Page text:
Lastly, the Court looked to the undisputed evidence, which showed that the defendant referred to itself as a financial institution that offered a variety of services, including brokerage and trading services. The evidence also showed that the defendant regularly assisted its customers in processing funds transfers, and in this case alone, processed four transactions that totaled $374,960. For all of these reasons, the Court found that the defendant financial institution was a “bank” for purposes of Article 4A of the UCC.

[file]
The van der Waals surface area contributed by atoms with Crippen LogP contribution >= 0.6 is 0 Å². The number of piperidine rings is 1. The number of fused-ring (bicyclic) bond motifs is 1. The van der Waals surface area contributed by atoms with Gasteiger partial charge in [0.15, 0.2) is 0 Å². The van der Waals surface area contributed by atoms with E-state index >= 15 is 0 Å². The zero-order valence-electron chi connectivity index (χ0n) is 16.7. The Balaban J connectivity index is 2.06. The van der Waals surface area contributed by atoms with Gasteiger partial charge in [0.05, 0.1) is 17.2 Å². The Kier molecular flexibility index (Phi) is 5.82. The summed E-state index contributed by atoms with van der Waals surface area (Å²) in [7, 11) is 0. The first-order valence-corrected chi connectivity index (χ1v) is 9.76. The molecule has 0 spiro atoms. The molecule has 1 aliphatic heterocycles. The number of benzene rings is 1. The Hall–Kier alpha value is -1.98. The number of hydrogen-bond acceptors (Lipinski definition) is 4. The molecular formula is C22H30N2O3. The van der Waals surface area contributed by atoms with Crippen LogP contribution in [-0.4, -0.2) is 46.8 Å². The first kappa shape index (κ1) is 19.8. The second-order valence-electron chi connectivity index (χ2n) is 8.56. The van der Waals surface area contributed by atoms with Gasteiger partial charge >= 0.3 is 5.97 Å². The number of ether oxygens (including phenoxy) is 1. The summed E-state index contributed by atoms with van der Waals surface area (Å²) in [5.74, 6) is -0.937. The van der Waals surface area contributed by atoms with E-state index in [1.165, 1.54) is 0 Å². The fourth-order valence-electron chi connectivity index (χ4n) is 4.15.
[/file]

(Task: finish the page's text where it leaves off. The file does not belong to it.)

The Court declined plaintiffs’ request to decide whether the defendant was required to refund the lost amounts under article 4A and what amounts, instead, remanding the matter to the circuit court to determine the remaining issues, such as, whether the parties implemented a commercially reasonable security procedure and whether defendant processed the payment orders in good faith. See 810 ILCS 5/4A-202 (West 2014).